I’m not sure if it’s right to call these shoe clips since they are now permanently affixed to my ballet flats. The principle, though, is the same, and if I had shoe clip attachments on hand I might have used them. (When I’m in “crafting mode” I really hate to stop and go to a store. It breaks up my momentum.)

Whatever these things should be called, they haven’t fallen off my flats since I attached them. It’s a ridiculously simple thing but I’m  happy to be able to use my favorite shoes again. My grandmother would probably not approve—she’d insist on beads and sequins all over—but I’m really content to wear discreet homemade bling.



Homemade Ice Cream

Homemade Ice Cream

Turning cream and leftover cake...

Making homemade ice cream is an exercise in patience. The method isn’t labor-intensive—I do not spend the entire three days slaving away—but it does require a lot of rest between steps.

Let’s take a look at the process.

Day One: Prep Work 

On the first day, I bring out my trusty old ice cream machine. I think I have the most well-traveled Cuisinart since I bought it in Chicago around eight years ago. I brought it to Manila with me and it returned to the United States when I moved back permanently. The machine has more travel miles on it than most people!

Some people may think it’s crazy I haven’t gone for an upgrade but it seems like such a waste when I have two canisters for it. If I had a spare freezer I could probably make a batch of ice cream every other day.

Anyway, I digress.

Most ice cream machines for home use need completely chilled canisters to work. So day one involves making sure your canister is completely clean and dry, and finding space in your freezer so that it can completely chill out. I prefer to let it sit in a freezer for twenty-four hours.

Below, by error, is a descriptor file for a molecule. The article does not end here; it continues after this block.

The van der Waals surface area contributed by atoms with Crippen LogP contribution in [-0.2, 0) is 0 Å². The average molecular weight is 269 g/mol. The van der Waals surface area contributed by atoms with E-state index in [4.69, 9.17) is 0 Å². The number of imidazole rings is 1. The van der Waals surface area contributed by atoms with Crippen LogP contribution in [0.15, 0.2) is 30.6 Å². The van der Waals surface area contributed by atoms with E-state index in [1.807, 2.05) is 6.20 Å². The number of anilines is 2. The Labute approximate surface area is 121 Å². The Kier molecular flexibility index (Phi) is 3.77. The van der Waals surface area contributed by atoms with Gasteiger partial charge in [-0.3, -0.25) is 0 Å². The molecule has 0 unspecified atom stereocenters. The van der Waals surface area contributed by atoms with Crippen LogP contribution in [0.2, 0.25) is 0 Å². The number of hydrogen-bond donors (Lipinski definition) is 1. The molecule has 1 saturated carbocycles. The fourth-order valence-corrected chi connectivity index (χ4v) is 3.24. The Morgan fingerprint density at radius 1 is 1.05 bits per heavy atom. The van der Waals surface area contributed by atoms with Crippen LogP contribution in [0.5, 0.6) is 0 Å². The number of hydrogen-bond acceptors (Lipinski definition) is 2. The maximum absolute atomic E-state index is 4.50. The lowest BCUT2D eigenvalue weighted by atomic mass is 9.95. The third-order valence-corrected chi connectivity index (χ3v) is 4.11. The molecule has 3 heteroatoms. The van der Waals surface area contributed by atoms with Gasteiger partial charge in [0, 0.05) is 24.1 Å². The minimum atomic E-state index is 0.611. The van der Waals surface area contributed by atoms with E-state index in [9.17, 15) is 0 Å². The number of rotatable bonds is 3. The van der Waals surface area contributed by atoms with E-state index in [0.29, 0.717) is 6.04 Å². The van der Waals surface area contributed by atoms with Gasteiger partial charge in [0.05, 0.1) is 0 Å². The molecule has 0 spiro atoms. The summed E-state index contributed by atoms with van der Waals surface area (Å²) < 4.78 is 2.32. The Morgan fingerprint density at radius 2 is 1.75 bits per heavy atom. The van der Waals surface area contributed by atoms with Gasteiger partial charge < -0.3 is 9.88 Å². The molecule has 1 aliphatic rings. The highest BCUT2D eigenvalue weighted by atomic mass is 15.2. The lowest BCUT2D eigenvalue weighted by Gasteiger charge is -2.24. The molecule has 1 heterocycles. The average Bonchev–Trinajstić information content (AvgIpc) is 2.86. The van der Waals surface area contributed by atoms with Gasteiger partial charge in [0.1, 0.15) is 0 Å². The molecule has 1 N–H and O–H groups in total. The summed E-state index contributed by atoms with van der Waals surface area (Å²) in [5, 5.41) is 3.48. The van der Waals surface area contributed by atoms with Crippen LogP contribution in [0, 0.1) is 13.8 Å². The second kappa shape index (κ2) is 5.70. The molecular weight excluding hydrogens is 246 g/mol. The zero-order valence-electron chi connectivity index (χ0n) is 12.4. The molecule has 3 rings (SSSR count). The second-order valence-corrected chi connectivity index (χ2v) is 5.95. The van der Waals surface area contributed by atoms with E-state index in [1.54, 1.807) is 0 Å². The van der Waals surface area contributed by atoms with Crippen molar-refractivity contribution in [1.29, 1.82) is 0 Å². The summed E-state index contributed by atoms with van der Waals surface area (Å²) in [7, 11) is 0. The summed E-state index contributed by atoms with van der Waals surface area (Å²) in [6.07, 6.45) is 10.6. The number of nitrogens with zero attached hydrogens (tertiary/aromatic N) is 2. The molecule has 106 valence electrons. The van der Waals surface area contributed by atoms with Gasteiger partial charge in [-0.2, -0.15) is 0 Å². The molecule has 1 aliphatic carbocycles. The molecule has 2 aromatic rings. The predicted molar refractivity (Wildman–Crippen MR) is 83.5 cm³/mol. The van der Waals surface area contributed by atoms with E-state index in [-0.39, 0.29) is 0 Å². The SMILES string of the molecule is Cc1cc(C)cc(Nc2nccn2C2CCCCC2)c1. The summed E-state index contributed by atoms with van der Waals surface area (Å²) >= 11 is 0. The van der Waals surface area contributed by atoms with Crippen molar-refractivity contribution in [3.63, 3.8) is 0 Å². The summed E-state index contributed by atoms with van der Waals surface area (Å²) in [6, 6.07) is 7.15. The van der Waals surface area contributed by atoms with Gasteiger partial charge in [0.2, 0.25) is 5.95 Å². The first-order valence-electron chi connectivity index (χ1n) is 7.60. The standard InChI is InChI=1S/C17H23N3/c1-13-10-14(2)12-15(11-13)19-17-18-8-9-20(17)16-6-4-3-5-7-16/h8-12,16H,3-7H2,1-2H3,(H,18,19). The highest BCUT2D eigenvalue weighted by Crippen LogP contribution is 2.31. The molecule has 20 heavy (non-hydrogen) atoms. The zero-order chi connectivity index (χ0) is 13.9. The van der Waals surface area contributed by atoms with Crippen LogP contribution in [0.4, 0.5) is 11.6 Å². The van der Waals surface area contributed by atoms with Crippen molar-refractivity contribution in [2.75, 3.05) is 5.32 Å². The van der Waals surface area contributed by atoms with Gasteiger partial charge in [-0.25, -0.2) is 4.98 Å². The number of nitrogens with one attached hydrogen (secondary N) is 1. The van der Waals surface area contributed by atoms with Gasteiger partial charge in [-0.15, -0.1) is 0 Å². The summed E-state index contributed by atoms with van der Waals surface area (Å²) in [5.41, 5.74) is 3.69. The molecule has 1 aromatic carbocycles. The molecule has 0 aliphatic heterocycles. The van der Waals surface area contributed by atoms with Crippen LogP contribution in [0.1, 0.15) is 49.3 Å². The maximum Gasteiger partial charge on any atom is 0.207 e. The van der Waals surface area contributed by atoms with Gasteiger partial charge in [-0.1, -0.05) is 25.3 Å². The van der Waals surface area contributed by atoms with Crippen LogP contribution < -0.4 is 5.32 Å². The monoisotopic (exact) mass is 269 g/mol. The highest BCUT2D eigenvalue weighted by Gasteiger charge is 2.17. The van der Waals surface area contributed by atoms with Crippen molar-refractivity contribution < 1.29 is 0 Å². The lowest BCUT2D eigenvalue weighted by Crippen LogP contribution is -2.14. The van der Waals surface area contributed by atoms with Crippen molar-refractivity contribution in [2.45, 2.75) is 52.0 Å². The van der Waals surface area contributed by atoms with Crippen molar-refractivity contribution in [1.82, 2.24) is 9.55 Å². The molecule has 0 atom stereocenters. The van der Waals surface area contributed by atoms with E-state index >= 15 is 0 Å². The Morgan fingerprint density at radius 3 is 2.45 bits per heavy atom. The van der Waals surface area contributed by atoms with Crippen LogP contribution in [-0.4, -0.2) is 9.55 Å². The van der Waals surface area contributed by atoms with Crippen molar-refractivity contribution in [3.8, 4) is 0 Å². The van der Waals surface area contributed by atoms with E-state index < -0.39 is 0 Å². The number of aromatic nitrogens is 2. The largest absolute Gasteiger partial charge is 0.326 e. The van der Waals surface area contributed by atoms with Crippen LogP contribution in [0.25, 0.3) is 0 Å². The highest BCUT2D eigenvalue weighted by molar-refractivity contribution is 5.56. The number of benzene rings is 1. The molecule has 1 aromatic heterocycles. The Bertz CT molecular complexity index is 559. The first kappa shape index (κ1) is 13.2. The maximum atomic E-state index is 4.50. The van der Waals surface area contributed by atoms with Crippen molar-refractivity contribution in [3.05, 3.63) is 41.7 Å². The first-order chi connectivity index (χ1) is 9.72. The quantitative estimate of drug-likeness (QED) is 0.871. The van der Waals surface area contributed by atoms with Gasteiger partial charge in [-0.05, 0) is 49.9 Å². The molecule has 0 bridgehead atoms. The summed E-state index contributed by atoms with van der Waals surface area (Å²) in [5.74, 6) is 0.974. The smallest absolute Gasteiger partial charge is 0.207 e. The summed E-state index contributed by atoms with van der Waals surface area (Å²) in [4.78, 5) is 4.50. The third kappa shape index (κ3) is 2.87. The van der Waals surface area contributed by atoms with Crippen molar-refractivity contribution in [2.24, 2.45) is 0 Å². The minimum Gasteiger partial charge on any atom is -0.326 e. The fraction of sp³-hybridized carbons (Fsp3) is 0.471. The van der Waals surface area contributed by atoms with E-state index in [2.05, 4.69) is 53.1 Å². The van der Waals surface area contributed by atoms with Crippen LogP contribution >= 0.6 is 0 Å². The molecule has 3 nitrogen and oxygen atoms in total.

Ice Cream Base

...into a delectable new dessert. It's worth the effort.

1 cup milk (whatever you have on hand is fine)

1 cup cream

3/4 cup sugar

4 large egg yolks

1 teaspoon vanilla

In a clean pot, over a medium flame, bring the milk, cream, and sugar to a boil. Stir occasionally.

While waiting, whisk the egg yolks in a bowl. Once the milk mixture has come to a boil, add some of this to the egg yolks. Whisk this well to bring up the temperature of the egg yolks. (If you skip this step, you will have a lot of curdled egg in there.) When it is well-combined, add all of this back to the rest of the milk mixture. This should thicken fairly quickly. It takes around thirty seconds.

Remove from heat and stir in the vanilla. Strain the cooked ice cream base and then let it cool before refrigerating. Let it rest for around several hours—or twenty-four hours—before using.

(Since you now have four egg whites to deal with, I can only suggest making meringue cookies or a nice egg white-only omelette. Please don’t throw it down the drain.)


Day Two: Churning

Now that your canister is completely chilled, you can start churning. Find a cool place in your kitchen—do not churn right next to a hot stove—and pour the ice cream base into the canister. Plug in your ice cream maker and churn the mixture from thirty minutes to an hour.

A working relic!

If you stop with the ice cream base, you will get plain vanilla ice cream. While vanilla ice cream is an indispensable companion to floats, pies, and cake, unless you want to go all out with vanilla beans, it seems like a waste of effort. This is the time to improvise with your ice cream flavors.

Usually I throw in whatever is on hand: fruit, chopped chocolate bars, coffee, brownies, even crumbled madeleine cookies. For fruit like bananas and strawberries, I usually make a purée with some sugar thrown in—perhaps 1/4 cup. If I want to get a homogenous color instead of layers of swirl, I add the fruit purées and the chocolate at the thirty-minute mark. Just remember that larger pieces of cake or brownies may be crushed if added too soon—these should be added ten to fifteen minutes before shutting off the ice cream machine.